You superficial dolt. Stop thoughtlessly bashing garbage. Your intellectual superiors at the University of Nebraska Press have a book that will make you see "pollutions" (plural, you note: nice touch that) and "toxins" in a new light. The publisher was thoughtful enough to email me a PDF of their latest catalog, perhaps because I am a noted specialist in literary toxicology.
Like virtually all university presses, Nebraska's operates an assembly line of books about ethnicity. Nebraska seems to have a corner on the market for studies about Natives (American Indians to you). Positive Pollutions and Cultural Toxins: Waste and Contamination in Contemporary U.S. Ethnic Literatures, by John Blair Gamber, promises further advances in the waste dump, sorry, I mean to say field -- what the U. Nebraska Press calls its "Postwestern Horizons Series."
To further your understanding of this important subject, let us quote from the publisher's Web site:
John Blair Gamber examines urbanity and the results of urban living—traffic, garbage, sewage, waste, and pollution—arguing for a new recognition of all forms of human detritus as part of the natural world and thus for a broadening of our understanding of environmental literature.
Train yourself, if you have to, to recognize traffic, garbage, sewage, waste, and pollution. Or pollutions.
While much of the discourse surrounding the United States’ idealistic and nostalgic views of itself privileges “clean” living (primarily in rural, small-town, and suburban settings), representations of rurality and urbanity by Chicanas/Chicanos, African Americans, Asian Americans, and Native Americans, on the other hand, complicate such generalization.
The omission of LGBTs is blatantly heterosexist. Mr. Gamber will issue an abject apology at once or risk an invasion of his classroom.
That outrage aside, he's got your number. If you harbor idealistic and nostalgic views of rurality and urbanity as favoring cleanliness (see also: Godliness), have you even the shadow of an idea how insensitive you are to the Other who will shortly take your place?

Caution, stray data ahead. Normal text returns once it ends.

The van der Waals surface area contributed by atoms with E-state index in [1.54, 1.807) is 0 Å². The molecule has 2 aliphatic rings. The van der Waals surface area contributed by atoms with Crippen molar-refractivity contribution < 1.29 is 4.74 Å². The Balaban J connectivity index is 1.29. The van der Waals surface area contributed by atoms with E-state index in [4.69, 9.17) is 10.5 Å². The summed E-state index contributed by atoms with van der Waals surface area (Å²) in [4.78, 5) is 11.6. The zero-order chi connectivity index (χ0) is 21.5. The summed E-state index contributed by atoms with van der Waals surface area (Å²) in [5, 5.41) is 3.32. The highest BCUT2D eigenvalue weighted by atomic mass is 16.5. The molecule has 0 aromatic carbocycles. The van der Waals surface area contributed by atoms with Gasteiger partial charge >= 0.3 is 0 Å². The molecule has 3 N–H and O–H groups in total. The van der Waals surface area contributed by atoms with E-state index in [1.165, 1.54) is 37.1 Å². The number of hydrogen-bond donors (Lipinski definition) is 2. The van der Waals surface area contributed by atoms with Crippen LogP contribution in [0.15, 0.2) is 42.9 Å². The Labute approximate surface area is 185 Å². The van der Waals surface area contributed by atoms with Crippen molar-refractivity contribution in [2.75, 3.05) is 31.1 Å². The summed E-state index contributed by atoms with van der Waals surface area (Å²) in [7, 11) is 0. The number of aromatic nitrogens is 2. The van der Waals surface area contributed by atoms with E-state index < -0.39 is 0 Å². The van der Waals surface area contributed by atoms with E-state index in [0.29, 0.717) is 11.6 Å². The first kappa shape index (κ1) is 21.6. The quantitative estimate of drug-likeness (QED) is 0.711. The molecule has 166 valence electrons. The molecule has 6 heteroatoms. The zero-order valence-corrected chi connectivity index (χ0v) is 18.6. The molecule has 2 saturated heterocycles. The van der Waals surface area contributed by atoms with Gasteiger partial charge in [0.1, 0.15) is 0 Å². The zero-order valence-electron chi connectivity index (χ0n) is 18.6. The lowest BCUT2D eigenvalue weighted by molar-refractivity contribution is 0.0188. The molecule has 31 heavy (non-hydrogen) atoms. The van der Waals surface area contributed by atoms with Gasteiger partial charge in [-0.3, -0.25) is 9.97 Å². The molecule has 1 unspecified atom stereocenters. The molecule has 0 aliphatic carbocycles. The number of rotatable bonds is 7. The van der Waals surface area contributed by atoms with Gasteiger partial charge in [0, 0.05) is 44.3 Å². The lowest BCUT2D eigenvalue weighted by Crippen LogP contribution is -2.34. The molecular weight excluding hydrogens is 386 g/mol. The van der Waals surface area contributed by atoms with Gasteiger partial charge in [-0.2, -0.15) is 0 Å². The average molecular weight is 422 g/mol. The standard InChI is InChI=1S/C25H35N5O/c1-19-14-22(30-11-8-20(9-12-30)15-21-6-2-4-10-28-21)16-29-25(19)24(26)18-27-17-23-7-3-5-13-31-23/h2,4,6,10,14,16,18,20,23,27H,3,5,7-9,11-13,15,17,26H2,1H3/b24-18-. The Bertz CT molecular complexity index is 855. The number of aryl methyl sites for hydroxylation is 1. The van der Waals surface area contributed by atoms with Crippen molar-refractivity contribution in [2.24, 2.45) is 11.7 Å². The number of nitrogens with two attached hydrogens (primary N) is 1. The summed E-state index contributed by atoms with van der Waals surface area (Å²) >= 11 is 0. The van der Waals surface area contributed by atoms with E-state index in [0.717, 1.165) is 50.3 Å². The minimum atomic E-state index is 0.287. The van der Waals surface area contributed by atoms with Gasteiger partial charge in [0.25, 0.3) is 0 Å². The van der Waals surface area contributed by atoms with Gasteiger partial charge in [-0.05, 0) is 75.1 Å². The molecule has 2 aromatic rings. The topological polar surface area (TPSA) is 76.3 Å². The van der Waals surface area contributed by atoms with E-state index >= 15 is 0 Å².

Gamber widens our understanding of current ecocritical debates by examining texts by such authors as Octavia Butler, Louise Erdrich, Alejandro Morales, Gerald Vizenor, and Karen Tei Yamashita that draw on the physical signs of human corporeality to refigure cities and urbanity as natural.
Whew! As I read the list, I feared he would commit another faux pas by forgetting Karen Tei Yamashita. You simply can't talk about the physical signs of human corporeality without citing Karen Tei Yamashita.
He demonstrates how ethnic American literature reclaims waste objects and waste spaces—likening pollution to miscegenation—as a method to revalue cast-off and marginalized individuals and communities. Positive Pollutions and Cultural Toxins explores the conjunction of, and the frictions between, twentieth-century U.S. postcolonial studies, race studies, urban studies, and ecocriticism, and works to refigure this portrayal of urban spaces.
How fortunate we are in the this great miscege-nation to have ethnic literature to reclaim waste objects and spaces, cast-off and marginalized individuals, and cast-off and marginalized communities. Even if it involves some friction amid the conjunction. What do we want? Refigured portrayals of urban spaces! When do we want it? Now!
John Blair Gamber is an assistant professor of English and comparative literature at Columbia University and the coeditor of Transnational Asian American Literature: Sites and Transits.
And how fortunate as well that in this cusp between one super-recession and the next, when so many hard-working people have lost their livelihoods, at least Mr. Gamber is still in place at Columbia to carry forward the torch of scholarship.